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Supreme Court of Vermont.

TOWN OF ANDOVER, et al. v. STATE of Vermont, et al.

No. 98-428.

Decided: October 14, 1999



 Plaintiff municipalities sued the State of Vermont seeking a declaration that the Equal Educational Opportunity Act of 1997 (Act 60), 16 V.S.A. §§ 4001-4029, is unconstitutional because it requires municipalities to (a) set tax rates for other municipalities;  (b) initiate revenue bills to fulfill the general obligations of the state;  and (c) undertake the state's constitutional responsibility for providing equal educational opportunities.   The State moved to dismiss on the ground that plaintiffs lacked capacity to challenge the validity of a legislative enactment.   The trial court ruled that municipalities lack capacity to sue the state and dismissed the case as to the municipalities, but allowed thirty days to substitute other plaintiffs.   The trial court granted a motion under V.R.C.P. 54(b) to permit the filing of an appeal by the dismissed plaintiffs, which is now before us.   We reverse and remand.

 Plaintiffs make two contentions on appeal.   The first is that the Declaratory Judgments Act, 12 V.S.A. §§ 4711-4725, provides an independent ground of jurisdiction for their lawsuit against the state.   We agree with the trial court and the State that the Declaratory Judgments Act provided a procedural vehicle and remedy that was not previously available to litigants in general, but the Act did not extend the jurisdiction of the courts over subject matter or parties.   See Gifford Memorial Hosp. v. Town of Randolph, 119 Vt. 66, 70, 118 A.2d 480, 483 (1955).   Thus, if the municipalities do not have capacity to sue, as the trial court decided, the Declaratory Judgments Act does not provide it.

Plaintiffs also challenge the trial court's conclusion that they lack capacity to sue the state.   Capacity has been defined as a party's “personal right to come into court” and is usually conceived of as “a procedural issue dealing with the personal qualifications of a party to litigate.”   See 6A Charles Alan Wright, Arthur R. Miller & Mary Kay Kane, Federal Practice and Procedure § 1559, at 441 (1990).  “[I]ncapacity to sue exists where there is some legal disability, such as infancy or lunacy or a want of title in the plaintiff to the character in which he sues.”  Underhill v. Rutland R.R., 90 Vt. 462, 468, 98 A. 1017, 1018 (1916) (internal citations omitted).   It is not true that municipalities always lack capacity to sue the state.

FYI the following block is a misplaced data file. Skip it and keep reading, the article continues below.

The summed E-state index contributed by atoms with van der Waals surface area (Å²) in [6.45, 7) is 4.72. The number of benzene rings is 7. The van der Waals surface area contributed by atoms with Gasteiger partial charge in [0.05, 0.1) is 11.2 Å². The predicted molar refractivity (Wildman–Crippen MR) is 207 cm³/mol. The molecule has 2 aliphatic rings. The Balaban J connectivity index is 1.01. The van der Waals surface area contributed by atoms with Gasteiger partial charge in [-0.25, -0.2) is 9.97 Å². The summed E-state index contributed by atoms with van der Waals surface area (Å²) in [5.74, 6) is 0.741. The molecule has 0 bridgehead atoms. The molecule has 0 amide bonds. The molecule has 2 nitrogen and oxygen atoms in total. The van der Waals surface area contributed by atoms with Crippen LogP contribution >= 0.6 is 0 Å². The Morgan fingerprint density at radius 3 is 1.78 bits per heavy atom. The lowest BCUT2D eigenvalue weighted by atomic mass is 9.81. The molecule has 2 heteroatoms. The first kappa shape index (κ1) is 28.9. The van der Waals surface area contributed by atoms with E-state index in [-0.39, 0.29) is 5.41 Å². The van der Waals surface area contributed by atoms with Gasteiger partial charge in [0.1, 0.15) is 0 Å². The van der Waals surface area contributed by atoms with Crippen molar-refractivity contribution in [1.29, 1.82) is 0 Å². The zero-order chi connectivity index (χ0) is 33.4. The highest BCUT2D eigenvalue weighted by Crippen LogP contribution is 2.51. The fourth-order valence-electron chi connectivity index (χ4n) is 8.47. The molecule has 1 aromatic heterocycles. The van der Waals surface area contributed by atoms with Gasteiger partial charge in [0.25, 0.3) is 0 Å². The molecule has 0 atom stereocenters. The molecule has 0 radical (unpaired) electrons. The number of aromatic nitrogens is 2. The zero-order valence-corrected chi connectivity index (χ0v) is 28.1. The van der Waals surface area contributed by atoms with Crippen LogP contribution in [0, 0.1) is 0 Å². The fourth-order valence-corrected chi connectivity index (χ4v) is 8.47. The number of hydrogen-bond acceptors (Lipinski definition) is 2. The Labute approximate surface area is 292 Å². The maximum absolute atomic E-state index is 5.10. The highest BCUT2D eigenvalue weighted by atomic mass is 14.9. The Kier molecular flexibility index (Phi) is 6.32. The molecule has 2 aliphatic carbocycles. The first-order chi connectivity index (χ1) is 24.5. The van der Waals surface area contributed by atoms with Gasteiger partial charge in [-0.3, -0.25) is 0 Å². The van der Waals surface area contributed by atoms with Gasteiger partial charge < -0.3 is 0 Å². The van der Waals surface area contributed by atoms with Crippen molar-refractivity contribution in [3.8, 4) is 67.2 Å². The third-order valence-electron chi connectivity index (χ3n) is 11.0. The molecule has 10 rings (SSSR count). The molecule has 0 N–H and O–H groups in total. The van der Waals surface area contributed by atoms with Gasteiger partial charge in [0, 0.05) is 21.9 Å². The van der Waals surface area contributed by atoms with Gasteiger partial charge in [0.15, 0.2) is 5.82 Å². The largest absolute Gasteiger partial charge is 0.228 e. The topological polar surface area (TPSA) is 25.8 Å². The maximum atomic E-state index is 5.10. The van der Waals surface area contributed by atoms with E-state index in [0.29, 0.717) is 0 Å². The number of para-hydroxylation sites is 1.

Plaintiffs argue that their claims are within an exception to the general rule barring local government challenges to state legislation.   They rely on City of New York v. State, 86 N.Y.2d 286, 631 N.Y.S.2d 553, 655 N.E.2d 649, 652 (1995), which held, inter alia, that where municipalities assert that compliance with a state statute will force them to violate the constitution, there is no bar to suit and towns and cities have capacity to bring the claim.   See also 17 E. McQuillin, Municipal Corporations § 49.02, at 177 (3d ed. rev.1993) (“A municipality may sue to question the constitutionality of a statute changing its form of government or affecting its operations․”).   The trial court dismissed plaintiffs under the general rule, without consideration of whether compliance with the statute at issue would in fact require the municipalities to violate constitutional provisions.

Reversed and remanded for further proceedings not inconsistent with this opinion.

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Docket No: No. 98-428.

Decided: October 14, 1999

Court: Supreme Court of Vermont.

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